REP. JANOWSKI: Senator Doyle, followed by Representative Godfrey.

SENATOR DOYLE: Thank you, Madam Chair.

Good afternoon, Ms. DiNardo.

I first want to incorporate the comments by Representative Vargas and Representative Godfrey. You were in the room when they made their good comments, so hopefully you'll -- since you were in the room, you'll incorporate their comments.


SENATOR DOYLE: I do -- I do appreciate one of your comments in your memo though that we didn't really touch upon.

If we can, and you talk about it; if we're able to develop our ports -- because right now currently things -- I'm not aware of it -- mostly goes into New Jersey and New York, and then they got to -- they have to be driven up by trucks on 95, which is a huge problem with Representative Guerrera and others.

So, this actually could help our 95 corridor, if -- if you guys could do that. So I think that's a good point. And I hope that's a serious motivation for the legislature, because the Governor's transportation and issue of one thing, but if we can get more trucks off the -- of the roads and get the cargo directly into the state of Connecticut, that would help us on the shorelines.

So, keep -- keep that in mind when you -- when you get appointed, because I think that would be great for the state.

Thank you and good luck.


REP. JANOWSKI: Representative Godfrey.

REP. GODFREY: Thank you.

Good afternoon, Nancy.

NANCY DINARDO: Good afternoon.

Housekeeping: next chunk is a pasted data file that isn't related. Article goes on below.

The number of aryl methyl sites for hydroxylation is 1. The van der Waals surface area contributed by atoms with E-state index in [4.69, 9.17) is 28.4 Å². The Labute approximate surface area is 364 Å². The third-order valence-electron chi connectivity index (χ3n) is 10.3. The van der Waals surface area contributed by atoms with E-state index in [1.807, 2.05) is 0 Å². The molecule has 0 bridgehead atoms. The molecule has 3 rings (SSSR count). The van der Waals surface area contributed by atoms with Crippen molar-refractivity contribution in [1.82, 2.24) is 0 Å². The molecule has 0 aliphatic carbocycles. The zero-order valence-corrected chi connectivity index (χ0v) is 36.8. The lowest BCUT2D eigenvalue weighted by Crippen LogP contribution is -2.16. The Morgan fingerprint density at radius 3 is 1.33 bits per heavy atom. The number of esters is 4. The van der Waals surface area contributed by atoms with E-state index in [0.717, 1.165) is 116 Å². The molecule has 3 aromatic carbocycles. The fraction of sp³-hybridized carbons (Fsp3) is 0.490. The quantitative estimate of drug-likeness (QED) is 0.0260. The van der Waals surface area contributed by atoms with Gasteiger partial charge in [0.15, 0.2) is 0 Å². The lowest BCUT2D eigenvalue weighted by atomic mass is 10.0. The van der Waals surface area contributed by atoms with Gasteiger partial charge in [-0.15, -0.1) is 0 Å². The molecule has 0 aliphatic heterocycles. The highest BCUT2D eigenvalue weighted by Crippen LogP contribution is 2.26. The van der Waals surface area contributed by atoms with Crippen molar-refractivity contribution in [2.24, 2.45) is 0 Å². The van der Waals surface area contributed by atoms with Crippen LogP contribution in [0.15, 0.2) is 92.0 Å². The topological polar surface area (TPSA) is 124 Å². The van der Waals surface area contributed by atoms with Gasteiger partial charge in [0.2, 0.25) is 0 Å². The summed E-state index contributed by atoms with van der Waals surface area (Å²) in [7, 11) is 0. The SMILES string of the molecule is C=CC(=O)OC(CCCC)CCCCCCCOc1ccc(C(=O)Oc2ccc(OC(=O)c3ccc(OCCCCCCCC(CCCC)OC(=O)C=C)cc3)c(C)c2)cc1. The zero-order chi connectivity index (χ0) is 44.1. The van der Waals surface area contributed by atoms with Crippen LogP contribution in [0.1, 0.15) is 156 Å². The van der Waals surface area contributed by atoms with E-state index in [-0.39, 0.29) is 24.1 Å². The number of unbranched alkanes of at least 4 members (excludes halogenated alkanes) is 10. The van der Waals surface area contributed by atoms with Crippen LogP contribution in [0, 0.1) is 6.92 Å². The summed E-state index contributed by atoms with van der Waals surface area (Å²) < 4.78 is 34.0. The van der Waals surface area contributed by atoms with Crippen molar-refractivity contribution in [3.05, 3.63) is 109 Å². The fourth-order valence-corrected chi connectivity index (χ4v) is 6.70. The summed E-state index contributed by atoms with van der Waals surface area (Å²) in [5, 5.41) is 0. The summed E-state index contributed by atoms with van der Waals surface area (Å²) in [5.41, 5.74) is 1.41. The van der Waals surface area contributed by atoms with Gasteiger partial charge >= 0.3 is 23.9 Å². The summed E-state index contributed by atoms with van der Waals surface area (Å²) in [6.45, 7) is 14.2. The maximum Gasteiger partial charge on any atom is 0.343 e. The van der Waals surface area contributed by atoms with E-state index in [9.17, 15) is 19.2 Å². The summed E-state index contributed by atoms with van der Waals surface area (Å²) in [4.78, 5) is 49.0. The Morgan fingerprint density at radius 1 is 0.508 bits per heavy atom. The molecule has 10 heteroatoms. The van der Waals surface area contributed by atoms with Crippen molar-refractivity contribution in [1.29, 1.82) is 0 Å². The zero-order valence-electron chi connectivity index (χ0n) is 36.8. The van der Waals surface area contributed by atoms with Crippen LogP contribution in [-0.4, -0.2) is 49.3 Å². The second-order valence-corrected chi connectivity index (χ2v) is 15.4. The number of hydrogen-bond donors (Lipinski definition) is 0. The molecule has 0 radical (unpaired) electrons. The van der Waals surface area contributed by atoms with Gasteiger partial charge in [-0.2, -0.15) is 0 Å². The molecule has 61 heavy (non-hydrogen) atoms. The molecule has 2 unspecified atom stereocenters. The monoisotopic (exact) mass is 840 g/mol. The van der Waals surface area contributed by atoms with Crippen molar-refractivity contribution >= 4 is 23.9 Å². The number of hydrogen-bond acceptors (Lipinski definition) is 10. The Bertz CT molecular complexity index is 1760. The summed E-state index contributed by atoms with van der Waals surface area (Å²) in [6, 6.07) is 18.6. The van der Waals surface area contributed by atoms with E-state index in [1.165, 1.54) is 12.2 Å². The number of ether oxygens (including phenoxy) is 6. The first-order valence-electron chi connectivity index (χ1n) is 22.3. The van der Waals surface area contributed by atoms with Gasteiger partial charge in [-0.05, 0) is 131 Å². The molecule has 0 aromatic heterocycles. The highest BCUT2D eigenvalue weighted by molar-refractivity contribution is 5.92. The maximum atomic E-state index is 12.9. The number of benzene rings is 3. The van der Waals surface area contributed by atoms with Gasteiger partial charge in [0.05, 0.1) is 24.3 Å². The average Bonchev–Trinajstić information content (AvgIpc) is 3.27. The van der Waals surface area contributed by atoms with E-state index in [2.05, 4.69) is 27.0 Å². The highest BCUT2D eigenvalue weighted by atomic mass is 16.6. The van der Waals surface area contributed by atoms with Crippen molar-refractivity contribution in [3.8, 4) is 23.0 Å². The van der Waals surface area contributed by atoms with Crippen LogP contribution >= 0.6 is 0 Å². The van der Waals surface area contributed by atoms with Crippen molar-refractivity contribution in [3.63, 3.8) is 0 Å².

REP. GODFREY: It should be no surprise everybody here knows you. And we're -- I'm so grateful that you're -- you're not stopping your public service; you're actually expanding on it. And certainly as Representative Janowski referred to, your experience herding cats, can't hurt at all, in -- in getting this.

And I'm very much impressed by the -- the substantive part of your -- your testimony on -- on the need to maximize the economic potential of our ports. But I can also connect the dot of that particular focus that Port Authority will have, with your ability to kind of see the forest, and not -- not create a Port Authority that is yet another silo not connected to the other parts of the Connecticut economy and the Connecticut transportation.

We've alluded more than once to rail, and I'm a big rail fan. My daddy was a railroad brakeman, and his daddy was a railroad engineer. So, I actually grew up playing on prototypes; not just with models.

And -- and Connecticut has been hurting since the 1970s because while rail had made -- freight rail has made this, like, the comeback of the 20th and the 21st century, it stops at the Hudson River, because there's no bridge across the -- no real freight rail bridge across the Hudson River south of Albany.